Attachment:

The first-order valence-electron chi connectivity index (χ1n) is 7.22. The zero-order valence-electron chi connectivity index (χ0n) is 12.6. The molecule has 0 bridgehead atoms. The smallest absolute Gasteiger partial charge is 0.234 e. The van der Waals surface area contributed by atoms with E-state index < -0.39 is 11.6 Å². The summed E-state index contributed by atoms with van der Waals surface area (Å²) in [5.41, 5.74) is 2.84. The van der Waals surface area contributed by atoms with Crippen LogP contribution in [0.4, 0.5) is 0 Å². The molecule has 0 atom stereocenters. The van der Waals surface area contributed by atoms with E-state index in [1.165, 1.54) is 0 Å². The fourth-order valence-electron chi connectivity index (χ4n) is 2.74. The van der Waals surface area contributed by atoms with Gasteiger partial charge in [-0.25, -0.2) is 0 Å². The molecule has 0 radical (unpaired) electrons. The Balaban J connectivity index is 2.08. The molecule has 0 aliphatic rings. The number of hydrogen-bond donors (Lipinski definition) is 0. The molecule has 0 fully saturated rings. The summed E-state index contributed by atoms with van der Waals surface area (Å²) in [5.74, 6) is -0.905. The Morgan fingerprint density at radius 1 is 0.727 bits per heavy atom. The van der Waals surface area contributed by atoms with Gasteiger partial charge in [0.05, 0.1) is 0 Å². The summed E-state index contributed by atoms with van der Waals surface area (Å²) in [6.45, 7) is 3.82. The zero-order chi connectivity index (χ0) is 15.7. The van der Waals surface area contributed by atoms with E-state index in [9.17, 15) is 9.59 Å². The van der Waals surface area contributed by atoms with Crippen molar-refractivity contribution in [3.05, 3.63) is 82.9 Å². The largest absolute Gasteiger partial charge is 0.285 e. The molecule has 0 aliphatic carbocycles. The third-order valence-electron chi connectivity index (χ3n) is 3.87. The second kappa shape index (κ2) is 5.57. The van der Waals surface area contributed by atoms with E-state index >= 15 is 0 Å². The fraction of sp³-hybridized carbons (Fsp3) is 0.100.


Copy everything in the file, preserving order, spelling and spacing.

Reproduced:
The first-order valence-electron chi connectivity index (χ1n) is 7.22. The zero-order valence-electron chi connectivity index (χ0n) is 12.6. The molecule has 0 bridgehead atoms. The smallest absolute Gasteiger partial charge is 0.234 e. The van der Waals surface area contributed by atoms with E-state index < -0.39 is 11.6 Å². The summed E-state index contributed by atoms with van der Waals surface area (Å²) in [5.41, 5.74) is 2.84. The van der Waals surface area contributed by atoms with Crippen LogP contribution in [0.4, 0.5) is 0 Å². The molecule has 0 atom stereocenters. The van der Waals surface area contributed by atoms with E-state index in [1.165, 1.54) is 0 Å². The fourth-order valence-electron chi connectivity index (χ4n) is 2.74. The van der Waals surface area contributed by atoms with Gasteiger partial charge in [-0.25, -0.2) is 0 Å². The molecule has 0 radical (unpaired) electrons. The Balaban J connectivity index is 2.08. The molecule has 0 aliphatic rings. The number of hydrogen-bond donors (Lipinski definition) is 0. The molecule has 0 fully saturated rings. The summed E-state index contributed by atoms with van der Waals surface area (Å²) in [5.74, 6) is -0.905. The Morgan fingerprint density at radius 1 is 0.727 bits per heavy atom. The van der Waals surface area contributed by atoms with Gasteiger partial charge in [0.05, 0.1) is 0 Å². The summed E-state index contributed by atoms with van der Waals surface area (Å²) in [6.45, 7) is 3.82. The zero-order chi connectivity index (χ0) is 15.7. The van der Waals surface area contributed by atoms with E-state index in [9.17, 15) is 9.59 Å². The van der Waals surface area contributed by atoms with Crippen molar-refractivity contribution in [3.05, 3.63) is 82.9 Å². The largest absolute Gasteiger partial charge is 0.285 e. The molecule has 0 aliphatic carbocycles. The third-order valence-electron chi connectivity index (χ3n) is 3.87. The second kappa shape index (κ2) is 5.57. The van der Waals surface area contributed by atoms with E-state index >= 15 is 0 Å². The fraction of sp³-hybridized carbons (Fsp3) is 0.100.